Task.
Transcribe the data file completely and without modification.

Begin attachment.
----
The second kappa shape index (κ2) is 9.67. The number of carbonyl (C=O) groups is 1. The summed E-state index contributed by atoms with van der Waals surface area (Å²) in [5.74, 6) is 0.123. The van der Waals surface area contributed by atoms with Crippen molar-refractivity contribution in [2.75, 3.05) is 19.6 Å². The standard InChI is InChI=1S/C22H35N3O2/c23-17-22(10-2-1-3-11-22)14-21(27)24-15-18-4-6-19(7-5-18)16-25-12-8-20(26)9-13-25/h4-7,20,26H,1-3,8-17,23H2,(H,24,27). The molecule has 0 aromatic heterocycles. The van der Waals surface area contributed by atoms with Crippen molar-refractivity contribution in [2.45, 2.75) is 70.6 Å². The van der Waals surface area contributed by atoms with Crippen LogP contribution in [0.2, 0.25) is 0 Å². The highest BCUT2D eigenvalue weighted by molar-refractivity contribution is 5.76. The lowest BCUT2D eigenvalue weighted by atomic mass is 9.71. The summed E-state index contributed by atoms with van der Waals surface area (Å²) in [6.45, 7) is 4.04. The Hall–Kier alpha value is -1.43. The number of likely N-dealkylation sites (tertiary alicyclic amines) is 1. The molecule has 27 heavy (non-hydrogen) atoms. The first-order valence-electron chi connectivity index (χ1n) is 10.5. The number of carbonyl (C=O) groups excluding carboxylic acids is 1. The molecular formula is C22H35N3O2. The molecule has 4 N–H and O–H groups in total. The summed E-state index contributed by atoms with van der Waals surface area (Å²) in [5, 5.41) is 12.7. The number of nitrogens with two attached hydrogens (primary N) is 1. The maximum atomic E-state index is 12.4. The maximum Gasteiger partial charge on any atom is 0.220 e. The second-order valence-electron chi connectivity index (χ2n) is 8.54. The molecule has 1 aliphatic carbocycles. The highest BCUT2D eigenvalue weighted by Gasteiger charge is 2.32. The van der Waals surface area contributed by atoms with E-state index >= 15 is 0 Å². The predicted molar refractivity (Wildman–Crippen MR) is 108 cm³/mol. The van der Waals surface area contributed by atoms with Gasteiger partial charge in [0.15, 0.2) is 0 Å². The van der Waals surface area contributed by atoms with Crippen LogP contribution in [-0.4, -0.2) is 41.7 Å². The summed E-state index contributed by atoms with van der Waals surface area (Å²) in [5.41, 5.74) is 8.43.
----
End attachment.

The second kappa shape index (κ2) is 9.67. The number of carbonyl (C=O) groups is 1. The summed E-state index contributed by atoms with van der Waals surface area (Å²) in [5.74, 6) is 0.123. The van der Waals surface area contributed by atoms with Crippen molar-refractivity contribution in [2.75, 3.05) is 19.6 Å². The standard InChI is InChI=1S/C22H35N3O2/c23-17-22(10-2-1-3-11-22)14-21(27)24-15-18-4-6-19(7-5-18)16-25-12-8-20(26)9-13-25/h4-7,20,26H,1-3,8-17,23H2,(H,24,27). The molecule has 0 aromatic heterocycles. The van der Waals surface area contributed by atoms with Crippen molar-refractivity contribution in [2.45, 2.75) is 70.6 Å². The van der Waals surface area contributed by atoms with Crippen LogP contribution in [0.2, 0.25) is 0 Å². The highest BCUT2D eigenvalue weighted by molar-refractivity contribution is 5.76. The lowest BCUT2D eigenvalue weighted by atomic mass is 9.71. The summed E-state index contributed by atoms with van der Waals surface area (Å²) in [6.45, 7) is 4.04. The Hall–Kier alpha value is -1.43. The number of likely N-dealkylation sites (tertiary alicyclic amines) is 1. The molecule has 27 heavy (non-hydrogen) atoms. The first-order valence-electron chi connectivity index (χ1n) is 10.5. The number of carbonyl (C=O) groups excluding carboxylic acids is 1. The molecular formula is C22H35N3O2. The molecule has 4 N–H and O–H groups in total. The summed E-state index contributed by atoms with van der Waals surface area (Å²) in [5, 5.41) is 12.7. The number of nitrogens with two attached hydrogens (primary N) is 1. The maximum atomic E-state index is 12.4. The maximum Gasteiger partial charge on any atom is 0.220 e. The second-order valence-electron chi connectivity index (χ2n) is 8.54. The molecule has 1 aliphatic carbocycles. The highest BCUT2D eigenvalue weighted by Gasteiger charge is 2.32. The van der Waals surface area contributed by atoms with E-state index >= 15 is 0 Å². The predicted molar refractivity (Wildman–Crippen MR) is 108 cm³/mol. The van der Waals surface area contributed by atoms with Gasteiger partial charge in [0.15, 0.2) is 0 Å². The van der Waals surface area contributed by atoms with Crippen LogP contribution in [-0.4, -0.2) is 41.7 Å². The summed E-state index contributed by atoms with van der Waals surface area (Å²) in [5.41, 5.74) is 8.43.